5. Catherine Cortez Masto — Senator Masto like Senator Harris, was a successful prosecutor and attorney general before joining the US Senate. She is admired well enough to have been selected to lead the Democratic Senatorial Campaign Committee and would be the first Latina to be on a national ticket. She has no significant limitations that I know of except that she simply does not have a sufficient national profile that uniquely qualifies her as being a heartbeat away from the Presidency. Harry Truman had headed a high profile investigation of war profiteering and Lyndon Johnson has been the longtime Senate majority leader before ascending to the Vice Presidency and on to succeed their predecessors.
4. Amy Klobuchar — Senator Klobuchar ran an effective campaign, was a skilled debater and is well remembered for her tough and patient inquisition of Supreme Court nominee Brett Kavanaugh. She is a skilled legislator and perhaps the most successful Democratic legislator of this decade. Her employee’s past and present have horror stories to tell about her allegedly abusive behavior as a boss but Presidential campaigns are not beanbag. She lives and talks Midwestern and demonstrated how important her endorsement can be in her own state — and perhaps in key battleground states like Michigan and Wisconsin. The GOP will come after her with guns blazing and that itself can be a sideshow Mr. Biden does not need.
3. Stacey Abrams — State Senator Abrams has everything going for her except her elective position and title. She is Yale-educated, a longtime activist especially on the issue of voter registration represents an extreme issue of voter suppression among African Americans, and has legislative experience. Importantly, having lost her gubernatorial race in Georgia by a whisker (and perhaps through voter suppression), she could help turn a reliably red state into a blue state. But she did lose, she has little national experience, and she has only been a backbench state official.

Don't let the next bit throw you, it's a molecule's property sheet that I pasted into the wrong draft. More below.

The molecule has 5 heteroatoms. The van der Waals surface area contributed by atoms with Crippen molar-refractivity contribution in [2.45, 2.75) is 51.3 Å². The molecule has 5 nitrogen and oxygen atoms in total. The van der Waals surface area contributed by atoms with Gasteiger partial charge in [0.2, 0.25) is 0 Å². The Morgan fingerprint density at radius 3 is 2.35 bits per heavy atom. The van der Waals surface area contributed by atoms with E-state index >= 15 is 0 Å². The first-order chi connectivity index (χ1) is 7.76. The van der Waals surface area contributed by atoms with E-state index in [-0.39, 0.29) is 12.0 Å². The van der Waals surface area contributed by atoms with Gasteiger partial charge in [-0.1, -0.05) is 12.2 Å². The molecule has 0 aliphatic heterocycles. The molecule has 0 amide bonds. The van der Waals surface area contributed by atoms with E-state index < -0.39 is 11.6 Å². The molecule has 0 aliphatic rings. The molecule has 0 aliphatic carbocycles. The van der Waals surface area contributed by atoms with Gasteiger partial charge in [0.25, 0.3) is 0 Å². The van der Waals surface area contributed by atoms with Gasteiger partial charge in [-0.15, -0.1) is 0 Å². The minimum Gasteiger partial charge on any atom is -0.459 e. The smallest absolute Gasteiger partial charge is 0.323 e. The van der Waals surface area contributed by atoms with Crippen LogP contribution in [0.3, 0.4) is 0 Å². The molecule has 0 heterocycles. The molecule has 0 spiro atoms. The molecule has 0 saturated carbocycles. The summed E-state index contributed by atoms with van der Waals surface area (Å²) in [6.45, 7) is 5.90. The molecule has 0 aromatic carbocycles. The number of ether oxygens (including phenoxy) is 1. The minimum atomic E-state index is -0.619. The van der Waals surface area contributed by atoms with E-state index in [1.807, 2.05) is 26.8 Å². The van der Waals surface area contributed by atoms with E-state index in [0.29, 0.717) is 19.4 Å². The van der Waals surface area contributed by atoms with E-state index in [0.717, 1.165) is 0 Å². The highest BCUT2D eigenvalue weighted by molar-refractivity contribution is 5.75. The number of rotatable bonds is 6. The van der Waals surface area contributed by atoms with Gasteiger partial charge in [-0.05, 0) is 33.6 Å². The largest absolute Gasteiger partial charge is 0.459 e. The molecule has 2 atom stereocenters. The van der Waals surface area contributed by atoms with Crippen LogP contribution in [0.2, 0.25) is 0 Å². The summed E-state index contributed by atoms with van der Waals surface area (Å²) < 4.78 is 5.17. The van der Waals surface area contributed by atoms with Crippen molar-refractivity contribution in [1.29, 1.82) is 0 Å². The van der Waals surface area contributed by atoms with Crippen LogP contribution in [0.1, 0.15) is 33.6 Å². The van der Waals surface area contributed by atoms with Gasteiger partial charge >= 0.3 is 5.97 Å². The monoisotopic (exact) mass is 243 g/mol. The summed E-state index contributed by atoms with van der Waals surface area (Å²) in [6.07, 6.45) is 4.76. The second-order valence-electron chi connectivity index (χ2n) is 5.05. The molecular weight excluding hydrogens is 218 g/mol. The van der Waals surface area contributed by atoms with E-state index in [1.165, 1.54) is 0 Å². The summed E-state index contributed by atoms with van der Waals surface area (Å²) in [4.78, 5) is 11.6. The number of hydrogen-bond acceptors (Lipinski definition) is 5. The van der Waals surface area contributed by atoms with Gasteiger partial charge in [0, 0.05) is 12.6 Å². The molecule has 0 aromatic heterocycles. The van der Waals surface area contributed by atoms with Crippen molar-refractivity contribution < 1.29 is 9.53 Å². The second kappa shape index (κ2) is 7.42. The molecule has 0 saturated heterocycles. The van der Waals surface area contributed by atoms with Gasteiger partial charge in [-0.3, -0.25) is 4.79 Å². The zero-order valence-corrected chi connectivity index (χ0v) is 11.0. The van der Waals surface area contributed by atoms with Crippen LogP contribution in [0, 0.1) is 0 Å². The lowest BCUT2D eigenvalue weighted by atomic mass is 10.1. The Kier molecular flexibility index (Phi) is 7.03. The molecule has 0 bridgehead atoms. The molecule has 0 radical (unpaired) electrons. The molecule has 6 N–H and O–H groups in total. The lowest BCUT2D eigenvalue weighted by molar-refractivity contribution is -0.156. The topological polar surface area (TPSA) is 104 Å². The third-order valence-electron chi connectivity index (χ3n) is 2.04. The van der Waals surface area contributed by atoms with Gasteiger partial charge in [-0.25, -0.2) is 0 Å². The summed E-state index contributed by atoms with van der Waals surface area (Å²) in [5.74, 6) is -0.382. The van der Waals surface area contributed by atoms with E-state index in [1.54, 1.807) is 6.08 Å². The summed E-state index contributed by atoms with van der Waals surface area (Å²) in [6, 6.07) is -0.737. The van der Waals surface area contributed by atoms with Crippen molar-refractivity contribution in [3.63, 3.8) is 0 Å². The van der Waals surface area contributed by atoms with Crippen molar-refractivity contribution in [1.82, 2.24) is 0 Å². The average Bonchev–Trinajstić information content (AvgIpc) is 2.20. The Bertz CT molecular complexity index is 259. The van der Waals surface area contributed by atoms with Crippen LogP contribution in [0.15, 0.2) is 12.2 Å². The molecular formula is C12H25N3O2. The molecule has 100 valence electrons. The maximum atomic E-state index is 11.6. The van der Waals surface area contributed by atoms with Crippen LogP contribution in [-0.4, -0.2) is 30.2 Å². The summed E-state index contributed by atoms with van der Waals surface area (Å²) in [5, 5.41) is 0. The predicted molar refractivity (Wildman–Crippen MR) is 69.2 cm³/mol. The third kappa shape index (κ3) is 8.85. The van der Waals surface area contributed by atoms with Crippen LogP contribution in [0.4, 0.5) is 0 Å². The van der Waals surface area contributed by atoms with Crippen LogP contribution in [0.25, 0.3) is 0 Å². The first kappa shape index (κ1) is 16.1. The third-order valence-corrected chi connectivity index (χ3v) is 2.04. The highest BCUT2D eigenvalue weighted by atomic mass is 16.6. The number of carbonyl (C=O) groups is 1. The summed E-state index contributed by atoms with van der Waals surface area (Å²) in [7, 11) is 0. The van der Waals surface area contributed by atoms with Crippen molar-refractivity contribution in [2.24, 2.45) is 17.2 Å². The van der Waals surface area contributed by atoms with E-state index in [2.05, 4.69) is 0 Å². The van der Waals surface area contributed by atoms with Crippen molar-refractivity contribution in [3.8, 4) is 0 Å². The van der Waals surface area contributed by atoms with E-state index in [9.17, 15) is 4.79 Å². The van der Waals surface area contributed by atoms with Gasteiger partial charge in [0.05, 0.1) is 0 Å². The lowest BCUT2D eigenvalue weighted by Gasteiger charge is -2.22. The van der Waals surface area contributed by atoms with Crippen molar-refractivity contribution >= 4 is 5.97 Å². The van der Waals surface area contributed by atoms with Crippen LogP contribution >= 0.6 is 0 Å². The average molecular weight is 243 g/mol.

2. Tammy Duckworth — Senator Duckworth is a moderate/liberal from a safely blue Midwest state. She is a former administrator of Veterans Affairs, is 50 years old, a double-amputee from the Gulf War, and is Asian American (Thai). While head of Veterans Affairs in Illinois she was accused of retaliatory behavior but it was settled for only $26,000. Above all, her tough persona and wartime experience also represent character that has persisted against personal tragedy. She is also a Mom of a new baby, born while she has been in the Senate.